What one year of my Facebook posts revealed: Part Three
We are living in a very privileged time in history.
Or at least I am living in a very privileged time in history.
Can’t get to the grocery store? Have it picked up for you. Too drunk to drive home? Get an Uber.
Have something to say to the world at 11:30 pm on a Friday evening after you’ve drunk three jalapeno margaritas? The world is there to listen. At least they are on Facebook.
That is why when it came time for me to evaluate what I commonly refer to as my mid-life-come-to-Jesus-embarrass-myself-to-the-world-moment that most of us will experience (some louder than others) at some point in our late 30’s or early 40’s. I went straight to the source. My Facebook posts.
In 2017 you can see my body dwindle from my normal 120 ish pounds to a 102 pounds. You can see my manic impulses try and strangle the shit out of the election.
You can clearly see of crisis of identity.
I had a good old fashioned identity crisis.
“A period of uncertainty and confusion in which a person's sense of identity becomes insecure, typically due to a change in their expected aims or role in society.”
Yeah that sounds right.
My posts on Facebook were often laced with “buy this class”, “I’ve started this new school”, “I’m writing this new play”, “I’m starting this new group”. Without being too hard on myself, (because let’s face it I wasn’t really doing any harm to anyone else except probably mild annoyance), I clearly jump from one idea to the other, desperately trying to claim my little piece of the world.
I spent little effort on substance. In other words, most of my time was spent creating cute marketing around what my idea of the month was. Fairly successfully I might add.
But no idea, play, class, workshop, product, school, or online tutorial could fulfill what I was craving. Balance.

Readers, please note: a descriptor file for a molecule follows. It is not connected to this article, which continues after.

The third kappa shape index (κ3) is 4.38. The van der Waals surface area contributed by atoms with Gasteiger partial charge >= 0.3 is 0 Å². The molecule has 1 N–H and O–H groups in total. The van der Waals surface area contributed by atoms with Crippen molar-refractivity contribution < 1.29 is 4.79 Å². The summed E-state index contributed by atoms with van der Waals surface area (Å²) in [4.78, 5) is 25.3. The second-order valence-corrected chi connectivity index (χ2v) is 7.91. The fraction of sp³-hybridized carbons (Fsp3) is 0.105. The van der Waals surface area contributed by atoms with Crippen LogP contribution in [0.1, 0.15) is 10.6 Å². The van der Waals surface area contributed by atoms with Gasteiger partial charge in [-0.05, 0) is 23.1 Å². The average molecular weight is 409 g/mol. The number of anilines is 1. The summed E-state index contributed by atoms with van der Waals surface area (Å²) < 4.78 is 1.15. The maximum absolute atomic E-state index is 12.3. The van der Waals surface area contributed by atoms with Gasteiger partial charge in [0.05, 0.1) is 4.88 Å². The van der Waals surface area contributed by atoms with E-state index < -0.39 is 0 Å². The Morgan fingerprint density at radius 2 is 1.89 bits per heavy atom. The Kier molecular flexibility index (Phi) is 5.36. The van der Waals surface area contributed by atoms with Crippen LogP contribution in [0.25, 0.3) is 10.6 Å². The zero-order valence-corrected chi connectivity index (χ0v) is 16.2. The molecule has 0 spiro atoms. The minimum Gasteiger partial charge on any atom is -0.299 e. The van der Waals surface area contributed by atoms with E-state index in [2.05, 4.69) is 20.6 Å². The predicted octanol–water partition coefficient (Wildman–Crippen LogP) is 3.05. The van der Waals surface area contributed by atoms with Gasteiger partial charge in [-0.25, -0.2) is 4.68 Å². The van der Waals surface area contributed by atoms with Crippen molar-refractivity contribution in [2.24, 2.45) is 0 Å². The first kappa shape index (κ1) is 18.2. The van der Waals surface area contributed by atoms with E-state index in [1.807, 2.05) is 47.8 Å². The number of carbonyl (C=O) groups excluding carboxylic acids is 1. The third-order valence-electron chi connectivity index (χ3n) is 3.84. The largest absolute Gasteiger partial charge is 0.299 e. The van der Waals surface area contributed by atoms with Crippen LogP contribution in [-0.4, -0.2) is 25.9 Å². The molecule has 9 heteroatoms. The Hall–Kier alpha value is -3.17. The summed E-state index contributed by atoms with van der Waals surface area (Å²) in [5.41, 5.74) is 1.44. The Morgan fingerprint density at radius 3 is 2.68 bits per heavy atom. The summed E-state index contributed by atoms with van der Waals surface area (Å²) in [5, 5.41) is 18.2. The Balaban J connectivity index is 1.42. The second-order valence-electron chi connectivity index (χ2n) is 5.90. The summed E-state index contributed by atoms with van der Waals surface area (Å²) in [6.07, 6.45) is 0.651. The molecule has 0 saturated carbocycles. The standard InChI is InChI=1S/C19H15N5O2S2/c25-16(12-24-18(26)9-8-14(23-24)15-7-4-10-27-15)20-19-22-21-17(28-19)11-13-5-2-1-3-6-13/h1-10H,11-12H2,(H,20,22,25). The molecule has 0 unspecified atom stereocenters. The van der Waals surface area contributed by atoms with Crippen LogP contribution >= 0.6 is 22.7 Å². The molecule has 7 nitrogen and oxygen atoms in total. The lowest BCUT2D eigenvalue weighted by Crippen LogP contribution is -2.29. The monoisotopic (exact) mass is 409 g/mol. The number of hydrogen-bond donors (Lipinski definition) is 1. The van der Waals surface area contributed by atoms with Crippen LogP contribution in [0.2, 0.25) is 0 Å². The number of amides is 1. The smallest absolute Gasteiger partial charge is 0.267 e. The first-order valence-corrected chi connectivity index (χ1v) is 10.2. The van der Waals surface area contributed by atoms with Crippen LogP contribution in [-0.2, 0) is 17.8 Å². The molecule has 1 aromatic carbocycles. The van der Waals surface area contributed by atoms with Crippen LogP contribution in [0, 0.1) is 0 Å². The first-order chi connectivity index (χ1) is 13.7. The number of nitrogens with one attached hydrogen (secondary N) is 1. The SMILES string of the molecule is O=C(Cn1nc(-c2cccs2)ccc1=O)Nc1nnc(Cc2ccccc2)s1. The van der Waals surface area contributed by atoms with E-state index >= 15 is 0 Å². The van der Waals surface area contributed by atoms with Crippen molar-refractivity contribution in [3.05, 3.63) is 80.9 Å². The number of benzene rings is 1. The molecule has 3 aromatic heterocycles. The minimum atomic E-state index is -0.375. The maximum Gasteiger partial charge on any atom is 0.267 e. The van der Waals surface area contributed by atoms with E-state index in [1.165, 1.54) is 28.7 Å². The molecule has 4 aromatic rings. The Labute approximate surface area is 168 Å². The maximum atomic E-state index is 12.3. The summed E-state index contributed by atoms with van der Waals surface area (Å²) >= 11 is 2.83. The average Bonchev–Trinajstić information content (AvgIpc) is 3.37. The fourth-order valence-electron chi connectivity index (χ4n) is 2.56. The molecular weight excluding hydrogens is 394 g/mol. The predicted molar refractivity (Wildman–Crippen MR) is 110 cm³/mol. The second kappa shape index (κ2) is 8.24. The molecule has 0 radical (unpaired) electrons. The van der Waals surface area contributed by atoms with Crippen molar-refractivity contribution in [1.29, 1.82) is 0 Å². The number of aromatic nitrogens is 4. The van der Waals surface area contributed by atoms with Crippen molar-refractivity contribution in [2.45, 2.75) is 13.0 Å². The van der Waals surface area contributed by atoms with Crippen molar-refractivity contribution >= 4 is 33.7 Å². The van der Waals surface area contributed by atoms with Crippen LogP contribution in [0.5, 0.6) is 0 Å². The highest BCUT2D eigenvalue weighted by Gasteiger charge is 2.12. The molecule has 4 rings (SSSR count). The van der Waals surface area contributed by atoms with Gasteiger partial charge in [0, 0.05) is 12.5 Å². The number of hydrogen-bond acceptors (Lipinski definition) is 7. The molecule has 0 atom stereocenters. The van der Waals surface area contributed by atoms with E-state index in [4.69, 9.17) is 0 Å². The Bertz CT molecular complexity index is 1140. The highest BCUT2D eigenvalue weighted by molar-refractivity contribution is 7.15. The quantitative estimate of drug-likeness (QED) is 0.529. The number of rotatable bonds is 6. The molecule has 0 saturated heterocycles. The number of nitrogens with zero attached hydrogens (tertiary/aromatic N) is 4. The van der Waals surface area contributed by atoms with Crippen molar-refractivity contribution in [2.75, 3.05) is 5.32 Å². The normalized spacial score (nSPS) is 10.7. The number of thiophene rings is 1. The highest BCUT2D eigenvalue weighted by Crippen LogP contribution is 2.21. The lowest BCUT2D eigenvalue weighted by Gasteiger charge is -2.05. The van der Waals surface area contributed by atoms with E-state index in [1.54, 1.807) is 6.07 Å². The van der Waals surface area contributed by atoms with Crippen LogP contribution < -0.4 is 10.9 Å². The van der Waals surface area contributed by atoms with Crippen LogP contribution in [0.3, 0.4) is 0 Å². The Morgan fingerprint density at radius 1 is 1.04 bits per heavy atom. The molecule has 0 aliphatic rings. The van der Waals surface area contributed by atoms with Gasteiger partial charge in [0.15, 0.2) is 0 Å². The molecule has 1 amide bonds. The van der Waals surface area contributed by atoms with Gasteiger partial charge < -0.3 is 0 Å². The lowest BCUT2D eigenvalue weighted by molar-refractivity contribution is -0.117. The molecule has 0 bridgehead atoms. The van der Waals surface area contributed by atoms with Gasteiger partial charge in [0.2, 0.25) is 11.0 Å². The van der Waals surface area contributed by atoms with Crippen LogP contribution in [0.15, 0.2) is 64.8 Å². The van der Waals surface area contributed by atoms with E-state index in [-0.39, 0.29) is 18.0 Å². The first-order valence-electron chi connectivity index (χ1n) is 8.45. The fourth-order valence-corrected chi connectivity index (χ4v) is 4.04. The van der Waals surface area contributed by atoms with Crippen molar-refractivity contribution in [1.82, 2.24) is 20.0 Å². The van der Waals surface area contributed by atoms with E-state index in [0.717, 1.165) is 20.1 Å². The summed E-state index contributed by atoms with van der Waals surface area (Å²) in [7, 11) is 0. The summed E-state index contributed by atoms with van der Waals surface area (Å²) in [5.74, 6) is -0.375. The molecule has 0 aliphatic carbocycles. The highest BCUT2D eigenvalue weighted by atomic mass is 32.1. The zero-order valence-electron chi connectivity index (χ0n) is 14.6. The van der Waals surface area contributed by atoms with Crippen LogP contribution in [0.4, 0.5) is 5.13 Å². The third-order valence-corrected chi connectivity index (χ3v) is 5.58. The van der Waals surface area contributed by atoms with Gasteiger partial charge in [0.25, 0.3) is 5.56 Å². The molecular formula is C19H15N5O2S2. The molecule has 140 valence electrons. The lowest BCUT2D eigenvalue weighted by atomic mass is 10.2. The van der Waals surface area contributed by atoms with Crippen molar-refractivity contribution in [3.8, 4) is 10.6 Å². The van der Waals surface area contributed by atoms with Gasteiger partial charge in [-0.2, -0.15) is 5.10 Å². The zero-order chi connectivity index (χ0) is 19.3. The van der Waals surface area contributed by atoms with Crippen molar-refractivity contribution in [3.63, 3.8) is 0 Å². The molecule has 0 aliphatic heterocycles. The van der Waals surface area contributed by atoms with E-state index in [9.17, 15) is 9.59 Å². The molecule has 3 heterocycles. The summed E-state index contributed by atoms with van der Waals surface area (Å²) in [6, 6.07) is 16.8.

I have an embarrassing secret that I figured out come tax season. I guess it’s not a secret if you aren’t even aware of it. It feels like a secret because it carries a lot of shame with it that I liken to the sort of shame that hoarders may feel.
I owned close to thirteen websites and had paid SquareSpace (boy do I love them!) several thousands of dollars. I am a website hoarder.
I’m sure I’m not the first.
I currently have two. I’ve made progress.
But when my identity in the world feels threatened my instinct is to put together a website. Isn’t that odd?
Not really. It makes perfect sense to me now and it acts as a barometer for my creative impulses.
I’m no longer ashamed and my husband is perfectly on the nose when he says “don’t go make a website…”.
I digress a little. The point of this series of blog posts are to examine what a years worth of Facebook posts revealed.
Nothing spectacular or life changing. Nothing too embarrassing that I’m going to race and delete. Sadness, silliness, a lot of look at what I’m doing with my life sort of stuff that I think we can all relate to.
Just like buying and designing websites is a habit, so too is going on Facebook and saying “here’s what I’m working on”. That little surge of adrenaline I get when 1200 eyeballs have the ability to engage with me can be like crack cocaine gummy bears to a creative like me.
It’s obvious I have an unhealthy relationship with it and it’s better that I leave it alone. I’m sure I’ll slip up. It’s difficult to have a career trying to be a public figure without it. I’m not going to be dogmatic about it. Instead I’ll do my best to be honest about it, and treat it as a tool not as a life raft.